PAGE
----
Tullibardine is one of our favourite distilleries and not only because the whisky is superb. The site is small and has a very open and traditional approach, allowing the visitor to get a real feel of a working distillery. When it comes to the tour experiences on offer, Nick and the team really are as good as it gets, informative, passionate and creative, I can guarantee that every member of the tour will leave this distillery with a greater knowledge appreciation and love of whisky, not to mention a warm glow from the extensive samples on offer.
The history of Tullibardine as a location for brewing and distilling is one of the oldest in Scotland. Located in Blackford, the gateway to the Highlands, it was here in 1488 that the young King James 4th of Scotland stopped by on his way to his coronation, to purchase beer from the local brewery. This is recorded as the first public purchase of beer. In 1503 the brewery received the first Royal Charter issued by James IV, in recognition of the fine beer produced at Tullibardine.
Although the easy access from the north and the south makes this the perfect location for distilling and brewing, the most important aspect is the plentiful supply of fresh, spring water from the surrounding Ochil Hills. These hills were formed more than 400 million years ago with layers of basalt and red sandstone, and are well known for the gold that was mined from them. The water that reaches the distillery has taken 15 years to reach the Danny Burn, which is the spring where we take our water from. This is the same water bottled by the renowned mineral water company, Highland Spring.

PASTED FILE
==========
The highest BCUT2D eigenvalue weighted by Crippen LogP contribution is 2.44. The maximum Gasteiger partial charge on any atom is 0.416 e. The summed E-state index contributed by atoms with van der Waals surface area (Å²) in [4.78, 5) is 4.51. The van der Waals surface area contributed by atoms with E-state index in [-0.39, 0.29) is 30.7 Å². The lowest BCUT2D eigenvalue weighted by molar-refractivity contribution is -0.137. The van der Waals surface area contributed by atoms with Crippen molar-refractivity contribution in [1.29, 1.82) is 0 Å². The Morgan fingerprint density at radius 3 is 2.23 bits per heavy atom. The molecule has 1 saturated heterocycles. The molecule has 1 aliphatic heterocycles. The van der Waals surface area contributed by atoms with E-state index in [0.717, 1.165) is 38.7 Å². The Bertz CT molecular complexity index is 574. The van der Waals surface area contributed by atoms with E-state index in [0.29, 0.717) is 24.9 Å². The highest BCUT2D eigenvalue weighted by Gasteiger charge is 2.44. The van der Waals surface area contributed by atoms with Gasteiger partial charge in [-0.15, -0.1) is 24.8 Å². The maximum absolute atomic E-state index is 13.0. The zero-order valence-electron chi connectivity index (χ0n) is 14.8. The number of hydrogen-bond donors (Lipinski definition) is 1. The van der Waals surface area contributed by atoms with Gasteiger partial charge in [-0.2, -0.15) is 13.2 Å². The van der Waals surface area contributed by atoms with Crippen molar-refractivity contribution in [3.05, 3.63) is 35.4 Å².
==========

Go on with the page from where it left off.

In 1947 William Delme Evans began converting the original brewery buildings that remained into a distillery, and in 1949 the first spirit was distilled at the newly named Tullibardine Distillery. The name in Gaelic means ‘lookout hill’, and was taken from the small medieval chapel built in 1446, which is close to the distillery.
In 1953 the distillery was sold to Brodie Hepburn, who were themselves later sold to Invergordon Distillers. For the next few decades production continued using the original two stills and maturing the spirit in sherry casks. In 1973 the capacity was increased with the addition of two more stills.
Recently Tullibardine began a new chapter in its history as in November 2011 the distillery was purchased by an independent family company already involved in the Whisky Industry. There is no doubt that the future of Tullibardine is in safe hands. With a wide portfolio of stock ranging back as far as 1952, Tullibardine is a lovely sweet, elegant and complex malt whisky.